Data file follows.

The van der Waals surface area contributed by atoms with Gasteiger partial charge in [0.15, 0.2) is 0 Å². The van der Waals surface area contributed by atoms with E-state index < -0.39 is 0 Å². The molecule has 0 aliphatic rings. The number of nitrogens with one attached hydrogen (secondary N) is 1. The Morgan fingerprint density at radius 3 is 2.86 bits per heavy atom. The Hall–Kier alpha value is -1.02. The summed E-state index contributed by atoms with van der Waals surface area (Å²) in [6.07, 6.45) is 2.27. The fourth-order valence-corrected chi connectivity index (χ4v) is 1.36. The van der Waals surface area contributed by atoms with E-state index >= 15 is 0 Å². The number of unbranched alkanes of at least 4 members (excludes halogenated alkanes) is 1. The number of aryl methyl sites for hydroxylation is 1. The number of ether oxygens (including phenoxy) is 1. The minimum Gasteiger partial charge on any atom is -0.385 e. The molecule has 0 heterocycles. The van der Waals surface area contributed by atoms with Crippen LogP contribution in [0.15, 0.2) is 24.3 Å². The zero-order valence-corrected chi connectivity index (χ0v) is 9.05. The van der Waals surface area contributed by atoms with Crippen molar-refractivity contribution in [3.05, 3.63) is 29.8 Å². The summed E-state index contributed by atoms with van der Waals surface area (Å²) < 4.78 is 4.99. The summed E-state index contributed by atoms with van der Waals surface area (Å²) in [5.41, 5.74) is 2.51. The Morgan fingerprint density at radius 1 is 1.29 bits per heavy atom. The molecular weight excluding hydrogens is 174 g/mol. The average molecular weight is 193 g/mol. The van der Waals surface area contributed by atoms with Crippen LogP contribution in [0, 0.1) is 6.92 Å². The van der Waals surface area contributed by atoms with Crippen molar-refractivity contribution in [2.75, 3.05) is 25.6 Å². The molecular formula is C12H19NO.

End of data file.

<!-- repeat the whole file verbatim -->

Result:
The van der Waals surface area contributed by atoms with Gasteiger partial charge in [0.15, 0.2) is 0 Å². The van der Waals surface area contributed by atoms with E-state index < -0.39 is 0 Å². The molecule has 0 aliphatic rings. The number of nitrogens with one attached hydrogen (secondary N) is 1. The Morgan fingerprint density at radius 3 is 2.86 bits per heavy atom. The Hall–Kier alpha value is -1.02. The summed E-state index contributed by atoms with van der Waals surface area (Å²) in [6.07, 6.45) is 2.27. The fourth-order valence-corrected chi connectivity index (χ4v) is 1.36. The van der Waals surface area contributed by atoms with E-state index >= 15 is 0 Å². The number of unbranched alkanes of at least 4 members (excludes halogenated alkanes) is 1. The number of aryl methyl sites for hydroxylation is 1. The number of ether oxygens (including phenoxy) is 1. The minimum Gasteiger partial charge on any atom is -0.385 e. The molecule has 0 heterocycles. The van der Waals surface area contributed by atoms with Crippen LogP contribution in [0.15, 0.2) is 24.3 Å². The zero-order valence-corrected chi connectivity index (χ0v) is 9.05. The van der Waals surface area contributed by atoms with Crippen molar-refractivity contribution in [3.05, 3.63) is 29.8 Å². The summed E-state index contributed by atoms with van der Waals surface area (Å²) < 4.78 is 4.99. The summed E-state index contributed by atoms with van der Waals surface area (Å²) in [5.41, 5.74) is 2.51. The Morgan fingerprint density at radius 1 is 1.29 bits per heavy atom. The molecular weight excluding hydrogens is 174 g/mol. The average molecular weight is 193 g/mol. The van der Waals surface area contributed by atoms with Crippen LogP contribution in [0, 0.1) is 6.92 Å². The van der Waals surface area contributed by atoms with Crippen molar-refractivity contribution in [2.75, 3.05) is 25.6 Å². The molecular formula is C12H19NO.